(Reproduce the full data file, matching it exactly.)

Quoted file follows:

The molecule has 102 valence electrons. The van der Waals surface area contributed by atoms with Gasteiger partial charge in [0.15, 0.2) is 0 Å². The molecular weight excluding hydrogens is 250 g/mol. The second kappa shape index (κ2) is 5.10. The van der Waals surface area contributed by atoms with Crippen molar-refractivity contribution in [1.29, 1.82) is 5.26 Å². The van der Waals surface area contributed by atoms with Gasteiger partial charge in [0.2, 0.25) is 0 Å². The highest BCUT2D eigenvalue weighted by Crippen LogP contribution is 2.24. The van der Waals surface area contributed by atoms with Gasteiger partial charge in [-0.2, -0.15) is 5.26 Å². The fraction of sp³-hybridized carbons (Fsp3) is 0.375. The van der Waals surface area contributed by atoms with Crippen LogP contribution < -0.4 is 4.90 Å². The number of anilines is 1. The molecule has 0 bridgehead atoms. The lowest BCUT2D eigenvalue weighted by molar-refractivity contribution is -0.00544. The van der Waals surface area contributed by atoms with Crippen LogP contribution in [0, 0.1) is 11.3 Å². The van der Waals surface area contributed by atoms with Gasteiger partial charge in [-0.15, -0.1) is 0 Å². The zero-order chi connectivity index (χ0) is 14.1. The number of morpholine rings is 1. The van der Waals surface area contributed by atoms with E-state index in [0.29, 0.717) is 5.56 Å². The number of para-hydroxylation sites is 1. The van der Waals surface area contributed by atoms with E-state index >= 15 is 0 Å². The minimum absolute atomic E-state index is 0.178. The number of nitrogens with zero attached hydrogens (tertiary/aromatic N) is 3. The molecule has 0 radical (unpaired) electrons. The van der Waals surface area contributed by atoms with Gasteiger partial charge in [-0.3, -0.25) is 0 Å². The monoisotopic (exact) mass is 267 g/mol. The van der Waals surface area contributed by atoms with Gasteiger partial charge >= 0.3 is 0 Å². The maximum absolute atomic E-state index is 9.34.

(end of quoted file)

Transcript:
The molecule has 102 valence electrons. The van der Waals surface area contributed by atoms with Gasteiger partial charge in [0.15, 0.2) is 0 Å². The molecular weight excluding hydrogens is 250 g/mol. The second kappa shape index (κ2) is 5.10. The van der Waals surface area contributed by atoms with Crippen molar-refractivity contribution in [1.29, 1.82) is 5.26 Å². The van der Waals surface area contributed by atoms with Gasteiger partial charge in [0.2, 0.25) is 0 Å². The highest BCUT2D eigenvalue weighted by Crippen LogP contribution is 2.24. The van der Waals surface area contributed by atoms with Gasteiger partial charge in [-0.2, -0.15) is 5.26 Å². The fraction of sp³-hybridized carbons (Fsp3) is 0.375. The van der Waals surface area contributed by atoms with Crippen LogP contribution < -0.4 is 4.90 Å². The number of anilines is 1. The molecule has 0 bridgehead atoms. The lowest BCUT2D eigenvalue weighted by molar-refractivity contribution is -0.00544. The van der Waals surface area contributed by atoms with Crippen LogP contribution in [0, 0.1) is 11.3 Å². The van der Waals surface area contributed by atoms with Gasteiger partial charge in [-0.15, -0.1) is 0 Å². The zero-order chi connectivity index (χ0) is 14.1. The number of morpholine rings is 1. The van der Waals surface area contributed by atoms with E-state index in [0.29, 0.717) is 5.56 Å². The number of para-hydroxylation sites is 1. The van der Waals surface area contributed by atoms with E-state index >= 15 is 0 Å². The minimum absolute atomic E-state index is 0.178. The number of nitrogens with zero attached hydrogens (tertiary/aromatic N) is 3. The molecule has 0 radical (unpaired) electrons. The van der Waals surface area contributed by atoms with Gasteiger partial charge in [-0.3, -0.25) is 0 Å². The monoisotopic (exact) mass is 267 g/mol. The van der Waals surface area contributed by atoms with Gasteiger partial charge >= 0.3 is 0 Å². The maximum absolute atomic E-state index is 9.34.